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Repertory Film Listings 

Commentary by Gregg Rickman ( Times compiled from information available Tuesday; it's always advisable to call for confirmation. Price given is standard adult admission; discounts often apply for students, seniors, and members.

We're interested in your film or video event. Please send materials at least two weeks in advance to: Film Editor, SF Weekly, 185 Berry, Suite 3800, San Francisco, CA 94107.


992 Valencia (at 21st Street), 824-3890, $5 save as noted. This venue offers all manner of strange and unusual video and film.

WEDNESDAY: A program of Animation from CCSF features Macro media flash animation by San Francisco City College students. $3 7:30 p.m.

THURSDAY: City College's Student Director Showcase features films from Wuyao Fan, Siobhan O'Brien, Sheng Tsung Chi, K.D. Paul, Joseph Lucas, Diane Vallecillo, Gabriel Goldstein, Paige Bierma, Scott Lange, Aaron Buttig, Andrew Coggeshall. $3 7 p.m.

FRIDAY: "In my own dreams, I have been shown that the only art that comes from ‘conscious mind' is dead art," says Antero Alli, director of this video of Rainer Maria Rilke's poem The Greater Circulation (2005) 8 p.m.

SUNDAY: "Romance, Mystery and Death" offers experimental Czech videos including Daniel Pitin's Mary (2000), the true story of the suffragette who cut up Velazquez's Venus With a Mirror in London in 1912, Sylva Malova's Shakespearean Actress (2004), about Marilyn Monroe, Radim Labuda's Black Angel (2005), and more 8 p.m.


3630 Balboa (at 38th Avenue), 221-8484, $8.50 save as noted. This great neighborhood house shows films of all sorts.

WEDNESDAY & THURSDAY: A documentary about childhood cancer, A Lion in the House (Steven Bognar and Julia Reichert, 2006) 2, 7:15 p.m.

FRIDAY THROUGH THURSDAY (May 26-June 1): Mongolian Ping Pong (Ning Hao, Mongolia, 2004). See Opening for review 12:30, 2:40, 4:50, 7, 9:10 p.m.


429 Castro (near Market), 621-6120,; 866-9559 and for the San Francisco International Film Festival. $9 save as noted. Short-run rep in a spectacular 1922 Greco-Roman-themed palace designed by Timothy L. Pflueger. Evening intermissions feature David Hegarty on the Mighty Wurlitzer.

WEDNESDAY: Theater closed for private event.

THURSDAY: A double bill of two rare Jane Russell titles, in Technicolor and CinemaScope. A musical comedy, Gentlemen Marry Brunettes (Richard Sale, 1955; 7 p.m.), co-stars Jeanne Crain as Russell's sister (instead of Marilyn Monroe as her pal in Gentlemen Prefer Blondes). Nicholas Ray's colorful gypsy melodrama Hot Blood (1956; 9 p.m.) follows.

FRIDAY THROUGH MONDAY: It's Sing-A-Long Evita as Alan Parker's 1996 adaptation of the hit stage musical screens with superimposed titles, so you too can sing along with Madonna, Jonathan Pryce as Juan Peron, and Antonio Bandaras as Che. Who's crying now, Argentina? Preshow features more singing and audience costume contests. I'm crying now! $15 8 p.m.; also Sat & Sun 3 p.m.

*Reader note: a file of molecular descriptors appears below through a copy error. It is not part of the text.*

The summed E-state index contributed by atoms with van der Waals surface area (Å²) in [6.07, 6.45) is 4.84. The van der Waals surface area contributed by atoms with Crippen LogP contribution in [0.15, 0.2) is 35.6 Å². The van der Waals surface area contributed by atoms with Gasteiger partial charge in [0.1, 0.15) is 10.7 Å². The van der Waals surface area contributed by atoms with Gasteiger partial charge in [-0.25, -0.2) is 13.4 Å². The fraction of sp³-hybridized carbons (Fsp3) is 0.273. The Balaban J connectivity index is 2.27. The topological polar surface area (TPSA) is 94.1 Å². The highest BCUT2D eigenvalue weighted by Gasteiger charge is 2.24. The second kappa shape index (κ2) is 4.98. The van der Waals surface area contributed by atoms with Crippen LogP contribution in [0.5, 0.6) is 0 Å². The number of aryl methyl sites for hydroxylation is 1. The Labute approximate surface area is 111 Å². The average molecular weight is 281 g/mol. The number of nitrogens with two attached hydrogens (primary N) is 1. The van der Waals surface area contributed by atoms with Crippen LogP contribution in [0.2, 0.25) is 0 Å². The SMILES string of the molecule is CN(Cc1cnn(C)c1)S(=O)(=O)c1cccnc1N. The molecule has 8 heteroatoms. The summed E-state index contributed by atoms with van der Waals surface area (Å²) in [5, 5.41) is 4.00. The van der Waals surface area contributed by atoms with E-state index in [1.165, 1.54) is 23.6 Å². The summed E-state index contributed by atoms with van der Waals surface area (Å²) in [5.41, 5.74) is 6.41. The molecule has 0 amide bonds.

TUESDAY & WEDNESDAY (May 30 & 31): A gay-themed melodrama, Hate Crime (Tommy Stoval, 2005) 7, 9:15 p.m.; also Wed 2:30, 4:45 p.m.


3158 Mission (at Precita near Cesar Chavez), 282-3325, This neighborhood bar often screens programs on its outdoor patio (or indoors if it rains).

THURSDAY (May 25): "Movie Night on the Patio" features Sidney J. Furie's kitchen sink drama The Leather Boys (U.K., 1964), with Rita Tushingham's marriage threatened by her husband's "Teddy Boy" activities. A "one woman feminist electro band," Nicky Click, plays after the film. $4 9 p.m.


2534 Mission (between 21st and 22nd streets), 648-7600, Free with meal. This restaurant screens foreign films, usually in 35mm, on the back wall of its outdoor patio, with drive-in speakers available for the tables of those who want to watch while they dine.

WEDNESDAY THROUGH SUNDAY: Federico Fellini exposes the sour side of the sweet life in La Dolce Vita (Italy, 1959) "Starts at dusk."

STARTS MONDAY: How'd The Thomas Crown Affair (Norman Jewison, 1968) get to be foreign? "Starts at dusk."


530 Bush (at Grant), 978-2787. The place to go for German cultural events. $6.

TUESDAY (May 30): A rare German silent, Elf Teufel (Eleven Devils, Zoltan Korda, 1927) screens on projected video in conjunction with an ongoing Fussball film series honoring Germany's June hosting of the Soccer World Cup 7:30 p.m


549 Magnolia (at Post), Larkspur, 924-5111, This single-screen art deco theater has reopened with a policy mixing new and repertory programming. $8 save as noted.

WEDNESDAY & THURSDAY: Chiwetal Ejiofor dons Kinky Boots (Julian Jarrold, U.K., 2006) 7, 9:10 p.m.; also Thurs 4:45 p.m.

STARTS FRIDAY: Anti-war Vietnam soldiers cry Sir! No Sir! (David Zieger, 2006). Call for times.


57 Post (near Market), 393-0100 and for information; phone or e-mail for reservations. $7. This cultural asset of long standing continues a spring film series, hosted by Michael Fox. Shown on projected video, with salon-style discussions to follow.

FRIDAY (May 26): The Irish Literary Historical Society co-sponsors the last of this month's John Huston series, The Dead (Ireland, 1987), from James Joyce's novella. Special guest Mark Andre Singer helps lead the discussion 6:30 p.m.


601 Van Ness (at Golden Gate), 352-0810, This multiplex is only partly a "calendar house" rep theater. $8.75.

WEDNESDAY & THURSDAY: The Sisters (Arthur Allan Seidelman, 2005) 1:30, 4, 6:45, 9:20 p.m.

STARTS FRIDAY: Call for films and times.


2575 Bancroft (at Bowditch), Berkeley, (510) 642-1124 and for venue; 866-9559 and for the San Francisco International Film Festival. $8, second show $2 for regular programs; $11 save as noted for SFIFF programs. The East Bay mecca for film scholars, part of UC Berkeley's Art Museum, thrives at its on-campus location, up the steps on Bancroft between Telegraph Avenue and the Hearst Gym.


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